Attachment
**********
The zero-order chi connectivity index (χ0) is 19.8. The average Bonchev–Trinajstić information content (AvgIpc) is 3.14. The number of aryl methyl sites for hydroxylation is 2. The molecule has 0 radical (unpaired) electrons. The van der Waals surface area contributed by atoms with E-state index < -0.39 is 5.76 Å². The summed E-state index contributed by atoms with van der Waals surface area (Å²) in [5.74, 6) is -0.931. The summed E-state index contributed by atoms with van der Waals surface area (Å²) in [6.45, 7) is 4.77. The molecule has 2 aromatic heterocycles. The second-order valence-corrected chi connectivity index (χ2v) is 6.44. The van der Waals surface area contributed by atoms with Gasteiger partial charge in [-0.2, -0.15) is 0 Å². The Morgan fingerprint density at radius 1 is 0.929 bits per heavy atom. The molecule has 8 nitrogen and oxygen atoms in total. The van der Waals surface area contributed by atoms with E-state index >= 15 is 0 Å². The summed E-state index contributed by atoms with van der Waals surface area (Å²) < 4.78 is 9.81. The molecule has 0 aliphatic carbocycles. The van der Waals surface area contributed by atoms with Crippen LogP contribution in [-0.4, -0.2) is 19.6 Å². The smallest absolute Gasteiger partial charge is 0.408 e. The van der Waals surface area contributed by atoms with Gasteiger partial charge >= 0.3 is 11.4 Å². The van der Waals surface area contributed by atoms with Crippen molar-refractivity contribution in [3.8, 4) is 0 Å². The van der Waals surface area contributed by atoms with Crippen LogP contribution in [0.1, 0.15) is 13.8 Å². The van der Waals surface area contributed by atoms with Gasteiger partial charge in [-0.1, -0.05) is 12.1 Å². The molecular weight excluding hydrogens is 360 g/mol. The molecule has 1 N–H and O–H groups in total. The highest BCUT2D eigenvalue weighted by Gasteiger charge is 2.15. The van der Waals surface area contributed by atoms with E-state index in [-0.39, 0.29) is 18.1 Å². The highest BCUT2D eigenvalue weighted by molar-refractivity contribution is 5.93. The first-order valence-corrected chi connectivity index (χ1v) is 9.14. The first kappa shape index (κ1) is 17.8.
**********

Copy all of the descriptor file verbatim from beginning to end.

The zero-order chi connectivity index (χ0) is 19.8. The average Bonchev–Trinajstić information content (AvgIpc) is 3.14. The number of aryl methyl sites for hydroxylation is 2. The molecule has 0 radical (unpaired) electrons. The van der Waals surface area contributed by atoms with E-state index < -0.39 is 5.76 Å². The summed E-state index contributed by atoms with van der Waals surface area (Å²) in [5.74, 6) is -0.931. The summed E-state index contributed by atoms with van der Waals surface area (Å²) in [6.45, 7) is 4.77. The molecule has 2 aromatic heterocycles. The second-order valence-corrected chi connectivity index (χ2v) is 6.44. The van der Waals surface area contributed by atoms with Gasteiger partial charge in [-0.2, -0.15) is 0 Å². The Morgan fingerprint density at radius 1 is 0.929 bits per heavy atom. The molecule has 8 nitrogen and oxygen atoms in total. The van der Waals surface area contributed by atoms with E-state index >= 15 is 0 Å². The summed E-state index contributed by atoms with van der Waals surface area (Å²) < 4.78 is 9.81. The molecule has 0 aliphatic carbocycles. The van der Waals surface area contributed by atoms with Crippen LogP contribution in [-0.4, -0.2) is 19.6 Å². The smallest absolute Gasteiger partial charge is 0.408 e. The van der Waals surface area contributed by atoms with Gasteiger partial charge >= 0.3 is 11.4 Å². The van der Waals surface area contributed by atoms with Crippen molar-refractivity contribution in [3.8, 4) is 0 Å². The van der Waals surface area contributed by atoms with Crippen LogP contribution in [0.1, 0.15) is 13.8 Å². The van der Waals surface area contributed by atoms with Gasteiger partial charge in [-0.1, -0.05) is 12.1 Å². The molecular weight excluding hydrogens is 360 g/mol. The molecule has 1 N–H and O–H groups in total. The highest BCUT2D eigenvalue weighted by Gasteiger charge is 2.15. The van der Waals surface area contributed by atoms with E-state index in [-0.39, 0.29) is 18.1 Å². The highest BCUT2D eigenvalue weighted by molar-refractivity contribution is 5.93. The first-order valence-corrected chi connectivity index (χ1v) is 9.14. The first kappa shape index (κ1) is 17.8.